Hemingway’s reluctant examination determined Scott to be ”perfectly fine” and he told him the problem was, “You look at yourself from above and you look foreshortened.” Hemingway then took him for a little stroll to the Louvre (MY preferred method of settling arguments) so that Scott could see the (ahem) statutory evidence for himself.

Scott was somewhat reassured, but baffled as to why his wife would make such a damaging false claim. Hemingway’s answer:

“To put you out of business. That’s the oldest way in the book of putting people out of business.” So in other words, Scott was lucky that Zelda tolerated him in the sack, so he’d best not bother looking elsewhere.

So, my review: A Moveable Feast by Ernest Hemingway is a good book to read if you are interested in Hemingway, Paris, writing or F Scott Fitzgerald’s penis.

Thursday, June 7, 2012

So, this is what I have been doing with the bulk of my free time the last few months (when I am not playing cello!). I was hit by the layoff shoulder tap twice (!) in the last three years. Each time I found a new job reasonably quickly and a big part of that was relying on both my personal network  and my social network.

Speaking to a few of my unemployed colleagues, I realized that many of them could use some guidance to create an online network and uncover hidden career opportunities. Networking for jobs, particularly on the internet, is a new concept for many professionals, especially those who have been with the same company for many years.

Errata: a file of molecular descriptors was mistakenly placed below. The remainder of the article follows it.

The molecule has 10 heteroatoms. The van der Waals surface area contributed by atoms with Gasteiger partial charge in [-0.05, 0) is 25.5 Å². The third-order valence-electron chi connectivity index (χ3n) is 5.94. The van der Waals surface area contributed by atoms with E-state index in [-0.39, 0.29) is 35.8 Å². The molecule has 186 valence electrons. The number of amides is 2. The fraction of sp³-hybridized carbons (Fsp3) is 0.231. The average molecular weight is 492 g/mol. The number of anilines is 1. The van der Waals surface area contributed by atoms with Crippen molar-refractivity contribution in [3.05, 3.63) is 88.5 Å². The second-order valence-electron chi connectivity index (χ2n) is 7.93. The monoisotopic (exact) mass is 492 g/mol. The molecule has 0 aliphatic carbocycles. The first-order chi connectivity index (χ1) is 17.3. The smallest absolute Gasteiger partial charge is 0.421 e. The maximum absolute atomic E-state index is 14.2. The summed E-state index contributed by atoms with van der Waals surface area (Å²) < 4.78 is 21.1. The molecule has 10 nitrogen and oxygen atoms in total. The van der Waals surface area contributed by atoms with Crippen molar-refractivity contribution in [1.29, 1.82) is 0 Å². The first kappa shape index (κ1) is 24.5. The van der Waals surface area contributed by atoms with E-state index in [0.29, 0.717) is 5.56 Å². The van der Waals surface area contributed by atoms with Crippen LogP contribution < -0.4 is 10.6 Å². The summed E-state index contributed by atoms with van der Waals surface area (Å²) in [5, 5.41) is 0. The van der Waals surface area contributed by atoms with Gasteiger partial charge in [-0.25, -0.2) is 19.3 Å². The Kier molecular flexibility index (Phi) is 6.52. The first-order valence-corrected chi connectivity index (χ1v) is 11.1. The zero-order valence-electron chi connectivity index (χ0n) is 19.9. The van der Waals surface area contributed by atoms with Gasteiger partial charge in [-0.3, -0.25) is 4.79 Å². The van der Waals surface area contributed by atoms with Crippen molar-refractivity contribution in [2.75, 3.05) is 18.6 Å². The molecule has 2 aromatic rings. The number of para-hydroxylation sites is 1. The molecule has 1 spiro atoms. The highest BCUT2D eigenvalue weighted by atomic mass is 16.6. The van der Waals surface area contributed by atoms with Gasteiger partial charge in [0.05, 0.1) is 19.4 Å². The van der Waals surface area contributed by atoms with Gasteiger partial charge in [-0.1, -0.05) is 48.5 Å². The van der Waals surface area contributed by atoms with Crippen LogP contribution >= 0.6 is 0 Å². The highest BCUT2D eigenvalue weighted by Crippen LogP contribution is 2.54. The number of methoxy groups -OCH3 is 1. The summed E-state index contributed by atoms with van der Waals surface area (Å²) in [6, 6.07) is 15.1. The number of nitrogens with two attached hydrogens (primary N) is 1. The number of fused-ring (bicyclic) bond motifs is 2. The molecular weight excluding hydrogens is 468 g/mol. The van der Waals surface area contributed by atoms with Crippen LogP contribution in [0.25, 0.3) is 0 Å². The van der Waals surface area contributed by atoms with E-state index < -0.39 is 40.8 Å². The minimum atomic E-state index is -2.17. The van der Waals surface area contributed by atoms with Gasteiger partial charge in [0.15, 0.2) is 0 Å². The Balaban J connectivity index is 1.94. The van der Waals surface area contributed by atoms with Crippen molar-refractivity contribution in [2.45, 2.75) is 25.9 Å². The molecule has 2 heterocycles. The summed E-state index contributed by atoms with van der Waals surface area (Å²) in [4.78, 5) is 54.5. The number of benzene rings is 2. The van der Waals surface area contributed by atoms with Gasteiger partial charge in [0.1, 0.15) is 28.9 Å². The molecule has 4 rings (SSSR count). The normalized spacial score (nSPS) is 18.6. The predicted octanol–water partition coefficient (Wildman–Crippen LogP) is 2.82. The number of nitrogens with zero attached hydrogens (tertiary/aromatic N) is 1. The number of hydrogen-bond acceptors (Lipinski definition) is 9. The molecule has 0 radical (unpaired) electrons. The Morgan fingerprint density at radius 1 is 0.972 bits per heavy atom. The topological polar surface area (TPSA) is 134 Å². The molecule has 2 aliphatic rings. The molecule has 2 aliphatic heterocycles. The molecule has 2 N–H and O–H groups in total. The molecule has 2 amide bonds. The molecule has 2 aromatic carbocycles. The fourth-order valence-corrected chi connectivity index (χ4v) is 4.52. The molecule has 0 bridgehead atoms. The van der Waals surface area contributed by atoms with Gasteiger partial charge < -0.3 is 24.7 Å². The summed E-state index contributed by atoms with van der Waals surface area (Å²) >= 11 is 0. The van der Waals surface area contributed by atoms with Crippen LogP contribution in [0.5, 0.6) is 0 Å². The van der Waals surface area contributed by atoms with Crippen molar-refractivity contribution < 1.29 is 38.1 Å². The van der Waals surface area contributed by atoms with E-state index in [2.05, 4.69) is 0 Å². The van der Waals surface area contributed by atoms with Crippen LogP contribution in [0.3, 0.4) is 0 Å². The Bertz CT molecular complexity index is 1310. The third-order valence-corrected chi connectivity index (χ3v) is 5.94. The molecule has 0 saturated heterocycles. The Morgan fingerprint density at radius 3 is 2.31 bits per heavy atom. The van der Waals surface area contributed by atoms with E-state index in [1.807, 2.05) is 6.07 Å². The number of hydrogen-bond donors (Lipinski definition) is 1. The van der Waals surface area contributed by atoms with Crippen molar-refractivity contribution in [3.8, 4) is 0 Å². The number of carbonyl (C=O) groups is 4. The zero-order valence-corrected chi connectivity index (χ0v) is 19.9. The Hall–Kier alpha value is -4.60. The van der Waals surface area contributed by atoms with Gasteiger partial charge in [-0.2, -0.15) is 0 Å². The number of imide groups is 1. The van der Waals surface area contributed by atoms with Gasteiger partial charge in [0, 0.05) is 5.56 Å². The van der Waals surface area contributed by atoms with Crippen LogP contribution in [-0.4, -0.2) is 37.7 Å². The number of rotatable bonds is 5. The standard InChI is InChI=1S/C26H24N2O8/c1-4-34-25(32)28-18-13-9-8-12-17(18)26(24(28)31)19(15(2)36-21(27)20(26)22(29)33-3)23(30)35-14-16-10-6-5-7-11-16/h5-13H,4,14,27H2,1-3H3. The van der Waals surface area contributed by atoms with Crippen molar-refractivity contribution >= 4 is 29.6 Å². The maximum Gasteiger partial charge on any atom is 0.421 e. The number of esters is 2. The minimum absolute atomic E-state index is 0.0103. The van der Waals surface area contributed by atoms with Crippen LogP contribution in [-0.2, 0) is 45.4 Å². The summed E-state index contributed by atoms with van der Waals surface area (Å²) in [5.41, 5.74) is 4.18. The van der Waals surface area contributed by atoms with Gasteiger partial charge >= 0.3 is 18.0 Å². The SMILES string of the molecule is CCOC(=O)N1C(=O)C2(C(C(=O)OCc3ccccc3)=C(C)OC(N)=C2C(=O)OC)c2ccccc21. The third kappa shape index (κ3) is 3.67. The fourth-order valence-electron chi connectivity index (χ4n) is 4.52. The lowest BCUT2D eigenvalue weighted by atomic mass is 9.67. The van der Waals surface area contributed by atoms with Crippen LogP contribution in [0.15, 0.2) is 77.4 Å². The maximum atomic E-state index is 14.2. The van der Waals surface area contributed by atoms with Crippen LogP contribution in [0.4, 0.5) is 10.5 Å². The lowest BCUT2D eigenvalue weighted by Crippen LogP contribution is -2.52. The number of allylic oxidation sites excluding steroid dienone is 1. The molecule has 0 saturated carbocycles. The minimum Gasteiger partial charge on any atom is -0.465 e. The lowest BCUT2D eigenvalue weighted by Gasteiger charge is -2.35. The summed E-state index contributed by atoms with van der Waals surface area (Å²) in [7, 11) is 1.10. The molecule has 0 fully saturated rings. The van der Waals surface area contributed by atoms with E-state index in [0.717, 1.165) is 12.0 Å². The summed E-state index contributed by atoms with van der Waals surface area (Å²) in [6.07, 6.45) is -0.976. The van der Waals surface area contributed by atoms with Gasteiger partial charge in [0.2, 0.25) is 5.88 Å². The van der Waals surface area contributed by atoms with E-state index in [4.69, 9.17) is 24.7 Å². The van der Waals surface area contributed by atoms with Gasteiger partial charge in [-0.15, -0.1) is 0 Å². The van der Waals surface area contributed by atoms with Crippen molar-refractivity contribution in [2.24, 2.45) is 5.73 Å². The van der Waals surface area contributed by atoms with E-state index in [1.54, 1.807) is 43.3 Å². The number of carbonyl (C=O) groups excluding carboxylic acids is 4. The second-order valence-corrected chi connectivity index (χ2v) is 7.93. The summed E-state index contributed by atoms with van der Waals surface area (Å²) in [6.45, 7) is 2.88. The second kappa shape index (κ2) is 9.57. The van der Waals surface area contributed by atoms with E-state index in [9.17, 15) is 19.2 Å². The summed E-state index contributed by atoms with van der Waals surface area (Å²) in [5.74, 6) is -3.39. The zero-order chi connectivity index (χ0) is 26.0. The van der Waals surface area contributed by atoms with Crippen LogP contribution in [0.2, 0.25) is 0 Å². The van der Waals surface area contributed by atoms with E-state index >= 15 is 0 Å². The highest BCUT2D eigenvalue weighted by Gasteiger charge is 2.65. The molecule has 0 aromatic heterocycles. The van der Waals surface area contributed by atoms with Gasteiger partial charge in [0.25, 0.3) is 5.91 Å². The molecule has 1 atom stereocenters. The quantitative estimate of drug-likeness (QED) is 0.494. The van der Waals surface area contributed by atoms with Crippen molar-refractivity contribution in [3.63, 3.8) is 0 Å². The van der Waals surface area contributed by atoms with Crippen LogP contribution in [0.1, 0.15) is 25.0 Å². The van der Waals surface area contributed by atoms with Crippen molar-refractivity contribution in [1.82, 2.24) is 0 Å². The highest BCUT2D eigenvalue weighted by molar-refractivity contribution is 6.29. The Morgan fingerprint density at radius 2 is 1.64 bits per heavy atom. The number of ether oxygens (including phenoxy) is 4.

So I put together this short e-book, about 30 pages long, that serves as a quick guide to navigating the many options that are available to create a professional social network using LinkedIn, Facebook and Twitter and finding new opportunities with an internet optimized resume and online job sites. I also cover creating an online presence and preparing for phone and video interviews.

Right now Social Networking Your Way to a New Job: Putting the Power of the Internet to Work for You is available on Amazon Kindle for $2.99.

Friday, June 1, 2012

Domestic Violets: Corporate Shenanigans or Literary Legacy